Biologists are hoping that a group of pathfinding eels will show the way for improved upstream migration on parts of the Potomac River that have been largely off-limits to the slithery fish for nearly two centuries.
In early May, they released 50 eels about a third of a mile below each of two dams upstream of Harpers Ferry. Each had a tiny transmitter inserted so that biologists can track their movements. They especially want to learn the exact location where the eels approach each dam — effectively pinpointing the spots where eel passages are needed and should be built.
The two dams — Dams 4 and 5, both near Williamsport, MD — were built in the 1830s to divert water for the adjacent Chesapeake and Ohio Canal. Although a small number of eels continue to slither out of the water and over or around the dams, the structures have largely blocked more than 17,000 miles of upstream habitat since their construction.
That’s about to change. David Sutherland, a biologist with the U.S. Fish and Wildlife Service Chesapeake Bay Field Office, said the service will seek proposals for the construction of an eelway at Dam 4 in early June. “We have every intention of construction at the end of summer or early fall,” he said.
That passage, expected to cost between $150,000 and $165,000, would be the first step forward to improve eel passages in the Potomac basin in nearly 15 years.
In the early 2000s, Allegheny Energy, as part of a relicensing agreement, completed eel passages at all of its hydroelectric dams on the Shenandoah River, which converges with the Potomac at Harpers Ferry.
But the river still remained largely closed to eels trying migrate farther up the Potomac. At that time, Allegheny Energy contributed money for passages at Dams 4 and 5, where electricity is also generated. But those historic dams are owned by the federal government as part of the C&O Canal National Historical Park, and the government never came up with enough matching money to build the eel passages.
Sutherland said the National Park Service and Fish and Wildlife Service have now come up with the funding to complete the long-delayed eelway at 18-foot-high Dam 4. “The sun, the moon and the stars I think are starting to come into alignment,” said Sutherland, who has been working on the project since it was envisioned nearly two decades ago.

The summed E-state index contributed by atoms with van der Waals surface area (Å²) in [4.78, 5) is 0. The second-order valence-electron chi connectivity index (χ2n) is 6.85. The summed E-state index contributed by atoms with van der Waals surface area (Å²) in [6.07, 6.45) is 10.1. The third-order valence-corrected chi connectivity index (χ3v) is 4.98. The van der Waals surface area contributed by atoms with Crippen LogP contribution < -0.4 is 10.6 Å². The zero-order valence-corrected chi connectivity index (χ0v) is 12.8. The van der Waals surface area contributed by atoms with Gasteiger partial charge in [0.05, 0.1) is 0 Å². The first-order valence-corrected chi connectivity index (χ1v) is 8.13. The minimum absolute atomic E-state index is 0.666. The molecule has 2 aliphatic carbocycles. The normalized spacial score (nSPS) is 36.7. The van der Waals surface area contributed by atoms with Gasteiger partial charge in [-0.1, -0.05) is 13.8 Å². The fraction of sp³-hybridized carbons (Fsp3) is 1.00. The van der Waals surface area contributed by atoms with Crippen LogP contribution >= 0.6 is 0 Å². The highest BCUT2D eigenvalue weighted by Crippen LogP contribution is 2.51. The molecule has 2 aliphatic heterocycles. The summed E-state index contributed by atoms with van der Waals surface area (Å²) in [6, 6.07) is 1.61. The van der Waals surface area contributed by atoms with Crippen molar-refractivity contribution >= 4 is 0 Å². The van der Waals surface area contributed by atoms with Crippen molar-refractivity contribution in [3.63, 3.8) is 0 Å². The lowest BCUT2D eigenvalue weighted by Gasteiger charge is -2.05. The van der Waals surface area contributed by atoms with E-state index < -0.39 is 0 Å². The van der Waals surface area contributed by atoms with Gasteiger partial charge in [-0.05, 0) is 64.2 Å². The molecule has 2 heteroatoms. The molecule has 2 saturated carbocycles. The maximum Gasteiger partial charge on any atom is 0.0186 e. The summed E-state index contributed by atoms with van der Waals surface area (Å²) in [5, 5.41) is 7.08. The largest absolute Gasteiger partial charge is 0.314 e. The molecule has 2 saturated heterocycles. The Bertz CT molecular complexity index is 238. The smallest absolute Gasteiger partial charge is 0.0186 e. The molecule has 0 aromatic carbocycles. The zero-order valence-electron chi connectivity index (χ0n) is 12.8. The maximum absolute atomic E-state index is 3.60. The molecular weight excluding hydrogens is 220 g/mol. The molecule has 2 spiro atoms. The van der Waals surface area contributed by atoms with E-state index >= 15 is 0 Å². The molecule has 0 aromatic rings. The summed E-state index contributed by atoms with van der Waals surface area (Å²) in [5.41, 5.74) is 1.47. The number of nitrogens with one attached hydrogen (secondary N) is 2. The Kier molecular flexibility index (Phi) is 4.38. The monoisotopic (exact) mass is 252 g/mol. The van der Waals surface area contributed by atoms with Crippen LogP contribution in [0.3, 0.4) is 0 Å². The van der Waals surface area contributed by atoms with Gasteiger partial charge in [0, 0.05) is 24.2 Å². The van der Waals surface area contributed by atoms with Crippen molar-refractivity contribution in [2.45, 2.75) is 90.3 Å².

That passage will give eels access to some sizable tributaries, including Conococheague Creek, a 100-mile waterway that stretches north into Pennsylvania.
But Dam No. 5, about 22 miles upstream of Dam 4, still blocks most of the 17,000 miles of the river’s upstream tributaries, Sutherland said.
Right now, he said there is no money to build a passage at Dam 5, and biologists are concerned it could be more than twice as expensive as the passage at Dam 4, largely because they believe the migratory path eels take upstream is near the electricity-generating powerhouse, which would require more work to avoid.
Sutherland, though, held out hope that the eel-tracking effort could lead biologists to a less costly route over the dam.
Meanwhile, Sutherland said that after years of inaction, efforts are also under way to improve eel passage around the intakes to the Washington Aqueduct, just outside the District of Columbia.
Biologists from the Fish and Wildlife Service and Army Corps of Engineers, which owns the aqueduct that supplies water to the DC region, are working on designs that would improve upstream and downstream migration.
The dam that crosses the river at the aqueduct impedes but does not entirely prevent eel migration. Biologists have been concerned that the eels migrating upstream are bypassing the aqueduct through the canal, where they are easy pickings for predators, and that those migrating downstream are being drawn through water intake pipes.
Once abundant, eel populations are near historic lows along the Atlantic Coast. Concern about eels — and getting them upstream in major rivers — has been growing in recent years.
Eels spawn in the Sargasso Sea in the Atlantic, but their larvae drift on ocean currents and are dispersed along the East Coast, with many migrating far up rivers where they spend most of their lives — often a decade or more — before returning to the Sargasso to spawn.
Getting eels beyond dams is important because those that swim farther upstream tend to become the largest females and can contribute the most eggs to the spawning stock. Eels also serve as essential hosts to early life stages of certain mussels, so their presence can bolster the populations of water-filtering bivalves.
As a result, eels are considered a priority species for restoration, especially for fish passage efforts, under the 2014 Chesapeake Bay Watershed Agreement.